the point in this remembering and reflecting on parts of myself is for me. and you.

because i want to be with you (the world. the community. the family. myself)

and i cannot do that as i am. i can only be here if i choose to work to harvest the kind of power i need and want. which is the same power i see us all needing and wanting. and that is love. because that will be the basis for us trusting and moving and the building organizations, spaces, and relations with one another, that will end this Babylon system-this world of the normalcy of “use”. and that sounds mighty vague to many but it is true and simple. we cannot love or move outwardly if we are not doing so inwardly. in my understanding, part of that involves the owning of truths-the sharing of truths and the holding of truths. if i do not write or speak i will be crushed under the weight of silence. patriarchy teaches us silence, as a way of repression, so that exploitation may win. i am choosing in this moment not to use and to allow myself to be used. i wish to share what i can and hope that it can do what it will/must.

for me, i hope to continue to plant seeds of healing
and find new places to find flight.
another beautiful part of community and what i am coming to value more each day is in the love that is there and how it can save.

part of my quest to find worth in who i am and my existance here is rooted in the tremendous belief held in me. my folk will not let me fade away because they see in me a potential and value that i am trying to find for myself. that makes me want to believe and do work.

and because work needs to be done. and i cannot feel accomplished or rested as long as i know i am not contributing to that work. and love needs to be found, seen, and spread. i have seen villans and zombies. i have been them. and i know we can hold more in our lives. i have seen men cry to themselves without tears and fight when there aren’t words. and i know that ain’t inherently in us and that we can be better. and i know that the work of us being better is crucial to work of making the entirty of humanity better. and we have to do that amongst and for ourselves as male bodied folk who face particular oppressions, commit particular offense, and suffer from particular loneliness because of our hurt.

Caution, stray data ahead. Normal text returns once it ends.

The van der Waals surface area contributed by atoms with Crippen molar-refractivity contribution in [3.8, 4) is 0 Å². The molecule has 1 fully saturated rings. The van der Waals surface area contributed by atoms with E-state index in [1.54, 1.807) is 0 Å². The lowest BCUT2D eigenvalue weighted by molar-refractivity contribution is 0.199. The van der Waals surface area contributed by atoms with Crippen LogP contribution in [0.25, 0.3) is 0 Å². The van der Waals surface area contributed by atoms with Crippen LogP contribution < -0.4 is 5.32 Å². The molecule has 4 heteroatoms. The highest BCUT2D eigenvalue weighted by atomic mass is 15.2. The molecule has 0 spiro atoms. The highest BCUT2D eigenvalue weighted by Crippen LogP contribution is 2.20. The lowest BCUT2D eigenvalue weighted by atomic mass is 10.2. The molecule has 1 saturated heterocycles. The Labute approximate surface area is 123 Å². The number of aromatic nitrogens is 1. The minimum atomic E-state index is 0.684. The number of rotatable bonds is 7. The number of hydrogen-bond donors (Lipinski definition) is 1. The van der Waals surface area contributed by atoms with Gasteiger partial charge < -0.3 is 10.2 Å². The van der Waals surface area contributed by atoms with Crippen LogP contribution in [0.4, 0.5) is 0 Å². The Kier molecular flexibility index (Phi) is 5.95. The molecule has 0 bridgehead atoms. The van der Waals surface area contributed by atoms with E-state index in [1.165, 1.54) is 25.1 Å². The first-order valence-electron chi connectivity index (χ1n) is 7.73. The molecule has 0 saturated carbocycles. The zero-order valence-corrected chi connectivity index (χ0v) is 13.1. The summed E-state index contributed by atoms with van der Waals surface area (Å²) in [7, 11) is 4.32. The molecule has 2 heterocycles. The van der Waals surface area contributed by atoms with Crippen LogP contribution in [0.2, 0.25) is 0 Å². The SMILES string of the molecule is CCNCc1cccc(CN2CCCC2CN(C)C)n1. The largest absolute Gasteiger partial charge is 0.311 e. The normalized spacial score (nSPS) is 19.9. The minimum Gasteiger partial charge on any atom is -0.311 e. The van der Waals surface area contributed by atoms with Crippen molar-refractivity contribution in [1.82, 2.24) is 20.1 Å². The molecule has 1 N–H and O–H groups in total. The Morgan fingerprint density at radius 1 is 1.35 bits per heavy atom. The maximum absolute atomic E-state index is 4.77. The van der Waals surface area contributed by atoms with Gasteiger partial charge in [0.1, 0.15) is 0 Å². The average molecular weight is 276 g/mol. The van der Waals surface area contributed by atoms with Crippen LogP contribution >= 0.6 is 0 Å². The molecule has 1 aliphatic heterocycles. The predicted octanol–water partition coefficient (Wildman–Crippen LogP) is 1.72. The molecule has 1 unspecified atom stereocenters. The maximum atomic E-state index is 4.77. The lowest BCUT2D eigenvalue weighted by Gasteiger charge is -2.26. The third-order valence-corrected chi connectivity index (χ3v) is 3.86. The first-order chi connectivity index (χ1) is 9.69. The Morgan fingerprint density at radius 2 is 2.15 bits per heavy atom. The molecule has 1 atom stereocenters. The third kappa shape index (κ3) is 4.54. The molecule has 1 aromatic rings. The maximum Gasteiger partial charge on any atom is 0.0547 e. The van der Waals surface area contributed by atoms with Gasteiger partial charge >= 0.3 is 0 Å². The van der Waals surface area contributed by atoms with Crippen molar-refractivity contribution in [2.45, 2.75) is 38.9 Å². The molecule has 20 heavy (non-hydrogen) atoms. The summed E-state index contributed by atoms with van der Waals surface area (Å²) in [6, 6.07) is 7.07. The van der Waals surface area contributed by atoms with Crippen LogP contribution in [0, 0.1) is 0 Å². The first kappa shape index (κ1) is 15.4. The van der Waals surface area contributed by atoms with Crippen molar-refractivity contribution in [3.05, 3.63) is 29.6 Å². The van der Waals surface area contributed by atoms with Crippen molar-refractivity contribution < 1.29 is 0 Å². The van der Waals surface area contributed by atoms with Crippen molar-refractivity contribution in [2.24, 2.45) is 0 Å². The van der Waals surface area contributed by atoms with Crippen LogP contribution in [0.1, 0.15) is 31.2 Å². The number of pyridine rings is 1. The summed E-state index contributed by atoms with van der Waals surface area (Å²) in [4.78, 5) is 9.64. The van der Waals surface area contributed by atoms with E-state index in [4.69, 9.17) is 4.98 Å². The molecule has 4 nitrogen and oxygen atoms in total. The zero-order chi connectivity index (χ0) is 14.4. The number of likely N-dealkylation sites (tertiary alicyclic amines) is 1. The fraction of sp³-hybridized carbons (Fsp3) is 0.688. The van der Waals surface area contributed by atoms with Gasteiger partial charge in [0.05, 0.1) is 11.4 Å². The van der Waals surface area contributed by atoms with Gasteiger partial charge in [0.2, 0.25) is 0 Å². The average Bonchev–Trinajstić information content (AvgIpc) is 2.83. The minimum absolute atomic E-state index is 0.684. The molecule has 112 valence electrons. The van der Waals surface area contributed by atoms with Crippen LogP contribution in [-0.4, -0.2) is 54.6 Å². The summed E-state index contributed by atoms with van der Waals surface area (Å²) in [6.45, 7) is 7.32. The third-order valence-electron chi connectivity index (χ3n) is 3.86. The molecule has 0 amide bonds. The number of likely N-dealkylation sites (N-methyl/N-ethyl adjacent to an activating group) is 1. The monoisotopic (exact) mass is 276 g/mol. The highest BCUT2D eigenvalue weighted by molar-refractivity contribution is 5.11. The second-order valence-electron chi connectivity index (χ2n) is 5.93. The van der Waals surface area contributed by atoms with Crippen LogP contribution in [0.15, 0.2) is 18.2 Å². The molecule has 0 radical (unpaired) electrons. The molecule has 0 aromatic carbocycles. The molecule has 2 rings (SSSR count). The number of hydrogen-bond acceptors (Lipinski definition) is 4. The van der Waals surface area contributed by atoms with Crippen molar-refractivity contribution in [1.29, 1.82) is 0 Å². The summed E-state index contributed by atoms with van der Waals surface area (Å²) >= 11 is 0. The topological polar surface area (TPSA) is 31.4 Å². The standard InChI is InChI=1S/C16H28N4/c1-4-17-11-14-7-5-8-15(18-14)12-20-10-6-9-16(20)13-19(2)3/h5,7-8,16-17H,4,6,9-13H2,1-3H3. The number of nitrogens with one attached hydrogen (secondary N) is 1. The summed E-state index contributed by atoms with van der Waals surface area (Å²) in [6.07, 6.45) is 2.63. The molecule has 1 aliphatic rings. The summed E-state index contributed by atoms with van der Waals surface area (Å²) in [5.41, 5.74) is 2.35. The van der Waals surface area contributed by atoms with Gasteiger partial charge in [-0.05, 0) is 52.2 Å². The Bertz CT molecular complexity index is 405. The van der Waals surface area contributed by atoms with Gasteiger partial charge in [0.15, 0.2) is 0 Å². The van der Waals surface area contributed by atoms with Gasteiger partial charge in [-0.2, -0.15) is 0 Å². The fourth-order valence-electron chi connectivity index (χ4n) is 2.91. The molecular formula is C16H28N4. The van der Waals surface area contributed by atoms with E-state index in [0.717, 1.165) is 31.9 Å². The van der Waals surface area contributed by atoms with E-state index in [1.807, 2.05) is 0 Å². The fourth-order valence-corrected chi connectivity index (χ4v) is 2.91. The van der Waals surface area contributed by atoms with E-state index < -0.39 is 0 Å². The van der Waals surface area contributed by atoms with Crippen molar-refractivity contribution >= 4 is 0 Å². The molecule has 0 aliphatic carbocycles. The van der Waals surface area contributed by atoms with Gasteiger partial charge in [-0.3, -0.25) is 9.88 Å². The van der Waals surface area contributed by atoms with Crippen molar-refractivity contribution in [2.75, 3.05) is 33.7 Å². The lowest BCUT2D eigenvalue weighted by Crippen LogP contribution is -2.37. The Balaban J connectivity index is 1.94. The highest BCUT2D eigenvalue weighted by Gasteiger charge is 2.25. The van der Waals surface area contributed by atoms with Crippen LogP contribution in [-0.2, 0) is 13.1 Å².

and i can’t do that work for everyone. . .

not anyone really- unless i am doing it for myself.

that makes me want to heal.

An Involuntary Recognition of Life

Some calm . . .

setting like sun done come upon me

as I find pieces of myself that were kept away for birthdays, family gatherings, and first dates.

They lie tucked under the bath house bed.

My palm, pressed to skin, feels like solace and I feel still

Laying transfixed, still. . .

My eyes find some man being fucked, violently

His head bent low.

and I saw you laying parallel.

Playing majorette with a couple of torn heart-strings.

Twirling about with some other man’s ruined symphony.

You blew smoke- thick like illusion – and sang of worlds where we weren’t prey for White men eager to waste salt on our endings.

Some part of me sat with you back when food was homemade and basons were bath tubs and we laughed at uncle Floyd’s missing teeth

and dirt roads that no one can drive on

and night’s out and even crack pipes

and we laughed.

And thought on how ghetto life seemed easy compared to this numb terror.

Still . . .

Barely understood thoughts: gold bands and dark skin

Sarah Bartman

melon patches

mule bone

Hurston and Hughes.

gin joints

spades tables

grandma’s hands


a month of Sundays


pale skin and Betty Gene

South Carolina

insertion and pain

bleeding at the start

black balls

white dolls

and minstrel shows

money shots, towels and still . . .

we all lay under some White man’s gaze.

Cutting Words: Violence, Patriarchy, and Tracy Morgan

So Tracy Morgan hates gays and womyn, but I don’t want to demonize Tracy Morgan but I do want to have a dialogue.

Morgan recently joined the long and illustrious list of comedians, mostly men, who have decided to build their platform on hate. In a recent stand up act, Morgan went on what is being called a homophobic rant. An audience member reported the following:

“Mr. Morgan took it upon himself to mention about how he feels all this gay shit was crazy and that women are a gift from God and that “Born this Way” is bullshit, gay is a choice, and the reason he knows this is exactly because “God don’t make no mistakes” (referring to God not making someone gay cause that would be a mistake).